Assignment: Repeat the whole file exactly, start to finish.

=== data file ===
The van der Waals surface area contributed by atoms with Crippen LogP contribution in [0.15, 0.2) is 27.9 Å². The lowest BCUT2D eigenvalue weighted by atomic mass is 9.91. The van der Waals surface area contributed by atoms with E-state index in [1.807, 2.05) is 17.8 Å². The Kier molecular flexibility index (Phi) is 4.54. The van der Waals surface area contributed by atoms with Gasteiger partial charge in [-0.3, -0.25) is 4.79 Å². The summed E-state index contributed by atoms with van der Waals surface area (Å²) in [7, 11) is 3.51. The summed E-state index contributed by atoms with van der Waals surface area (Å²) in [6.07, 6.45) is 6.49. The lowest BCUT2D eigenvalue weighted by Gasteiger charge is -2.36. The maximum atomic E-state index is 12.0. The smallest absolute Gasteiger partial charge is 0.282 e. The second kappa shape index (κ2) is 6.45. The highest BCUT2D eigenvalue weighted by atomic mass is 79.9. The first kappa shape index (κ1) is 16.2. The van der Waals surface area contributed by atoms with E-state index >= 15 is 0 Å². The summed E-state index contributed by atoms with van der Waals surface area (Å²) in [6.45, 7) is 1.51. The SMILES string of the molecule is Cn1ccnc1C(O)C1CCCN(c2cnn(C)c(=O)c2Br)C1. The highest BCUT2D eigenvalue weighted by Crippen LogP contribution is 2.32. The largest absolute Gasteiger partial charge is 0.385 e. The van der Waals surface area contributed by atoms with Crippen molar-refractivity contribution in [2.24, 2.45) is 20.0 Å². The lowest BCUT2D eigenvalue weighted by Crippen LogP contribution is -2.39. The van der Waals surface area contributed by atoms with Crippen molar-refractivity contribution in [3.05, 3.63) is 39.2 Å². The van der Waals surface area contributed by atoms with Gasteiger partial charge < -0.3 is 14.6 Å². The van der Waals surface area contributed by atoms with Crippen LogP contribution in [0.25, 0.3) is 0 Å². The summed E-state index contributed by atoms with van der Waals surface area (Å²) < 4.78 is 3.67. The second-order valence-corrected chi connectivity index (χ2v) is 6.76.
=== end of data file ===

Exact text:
The van der Waals surface area contributed by atoms with Crippen LogP contribution in [0.15, 0.2) is 27.9 Å². The lowest BCUT2D eigenvalue weighted by atomic mass is 9.91. The van der Waals surface area contributed by atoms with E-state index in [1.807, 2.05) is 17.8 Å². The Kier molecular flexibility index (Phi) is 4.54. The van der Waals surface area contributed by atoms with Gasteiger partial charge in [-0.3, -0.25) is 4.79 Å². The summed E-state index contributed by atoms with van der Waals surface area (Å²) in [7, 11) is 3.51. The summed E-state index contributed by atoms with van der Waals surface area (Å²) in [6.07, 6.45) is 6.49. The lowest BCUT2D eigenvalue weighted by Gasteiger charge is -2.36. The maximum atomic E-state index is 12.0. The smallest absolute Gasteiger partial charge is 0.282 e. The second kappa shape index (κ2) is 6.45. The highest BCUT2D eigenvalue weighted by atomic mass is 79.9. The first kappa shape index (κ1) is 16.2. The van der Waals surface area contributed by atoms with E-state index >= 15 is 0 Å². The summed E-state index contributed by atoms with van der Waals surface area (Å²) in [6.45, 7) is 1.51. The SMILES string of the molecule is Cn1ccnc1C(O)C1CCCN(c2cnn(C)c(=O)c2Br)C1. The highest BCUT2D eigenvalue weighted by Crippen LogP contribution is 2.32. The largest absolute Gasteiger partial charge is 0.385 e. The van der Waals surface area contributed by atoms with Crippen molar-refractivity contribution in [2.24, 2.45) is 20.0 Å². The lowest BCUT2D eigenvalue weighted by Crippen LogP contribution is -2.39. The van der Waals surface area contributed by atoms with Crippen molar-refractivity contribution in [3.05, 3.63) is 39.2 Å². The van der Waals surface area contributed by atoms with Gasteiger partial charge < -0.3 is 14.6 Å². The van der Waals surface area contributed by atoms with Crippen LogP contribution in [0.25, 0.3) is 0 Å². The summed E-state index contributed by atoms with van der Waals surface area (Å²) < 4.78 is 3.67. The second-order valence-corrected chi connectivity index (χ2v) is 6.76.